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    • There is a thread already in Photonet (2003) about the Dacora Royal, however it is very brief and I wish to post a more detailed description of this light weight, easily handled camera, easy once the lever advance is mastered. I bought the camera believing that one stroke of the lever, as well as cocking the shutter, also indexed the image frames, but that wasn't the case. The lever cocks the shutter at the very end of it's stroke, and it pulls the film through at the same time, but not to the next frame number. The lever must be continually rotated to bring the next frame number to view in the red window at the back of the camera. The cocking mechanism is quite ingenious, a lot of thought must have gone into it. It starts out with rotation of the winding lever spindle, which actuates an intermediate pressed metal bar, rotating on it's axis, and finally this bar pushes on a pivoting quadrant, which has a pin on it pressing against the shutter's cocking lever. As the quadrant moves across, it takes the cocking lever with it. When cocking the shutter, the resistance on the film winding lever, at the end of it's stroke, is considerable. A new owner would be forgiven if the winding lever was thought to be at the end of it's stroke when that resistance was first felt. If the shutter cocking is missed, there is ample chance to cock the shutter before the next frame number appears in the red window, but it must be done before then, otherwise a frame is lost. The Dacora Royal has an uncoupled rangefinder, worked by a dial wheel as seen just in front of the winding lever handle, which is notched so the distance numbers on the dial can be more easily viewed, and of course, the readings are manually transferred to the front cell of the lens. Double exposures are possible if the thin cocking lever can be pushed over to cock the shutter using a tooth pick or similar, it's quite easy to push over. The shutter button is fairly smooth to press, it's a nice action that doesn't cause any camera shake. There is also a self-timer for getting in your own picture, which I often do, or for eliminating camera shake while the camera is on a tripod and a cable release may not be available at the time.   Two recent pics from this rather well kept 6x6 Dacora Royal, home processed   I should mention the Royal has a three element Dignar coated lens. Shutter has top speed 200 and f4.5 to f16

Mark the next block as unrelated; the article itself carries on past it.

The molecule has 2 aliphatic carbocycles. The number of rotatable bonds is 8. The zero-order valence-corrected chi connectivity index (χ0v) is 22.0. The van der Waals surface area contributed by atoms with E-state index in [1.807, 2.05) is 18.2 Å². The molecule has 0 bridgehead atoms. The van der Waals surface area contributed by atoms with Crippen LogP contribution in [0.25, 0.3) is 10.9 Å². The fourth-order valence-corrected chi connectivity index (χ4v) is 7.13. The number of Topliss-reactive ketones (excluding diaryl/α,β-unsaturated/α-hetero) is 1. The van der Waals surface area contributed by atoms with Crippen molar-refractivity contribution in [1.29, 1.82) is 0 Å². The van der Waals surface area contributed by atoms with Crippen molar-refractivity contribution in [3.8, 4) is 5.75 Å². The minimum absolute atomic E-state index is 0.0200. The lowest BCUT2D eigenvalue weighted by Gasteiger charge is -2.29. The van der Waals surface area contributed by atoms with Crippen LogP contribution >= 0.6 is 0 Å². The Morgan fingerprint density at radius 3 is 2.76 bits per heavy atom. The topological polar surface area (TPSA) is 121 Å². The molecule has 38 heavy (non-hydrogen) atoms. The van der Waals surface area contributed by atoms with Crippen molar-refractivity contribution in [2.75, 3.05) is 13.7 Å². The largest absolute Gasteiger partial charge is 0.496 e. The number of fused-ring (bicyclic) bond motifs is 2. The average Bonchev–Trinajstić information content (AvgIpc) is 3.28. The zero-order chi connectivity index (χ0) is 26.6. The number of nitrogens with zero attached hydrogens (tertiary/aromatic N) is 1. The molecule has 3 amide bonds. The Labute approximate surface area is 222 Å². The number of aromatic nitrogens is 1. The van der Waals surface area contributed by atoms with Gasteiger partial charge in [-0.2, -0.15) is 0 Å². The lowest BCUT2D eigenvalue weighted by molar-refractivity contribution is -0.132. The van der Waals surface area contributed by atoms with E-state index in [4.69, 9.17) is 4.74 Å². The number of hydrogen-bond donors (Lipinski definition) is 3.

• Laughing Gull  
    • Canon GR 80TP
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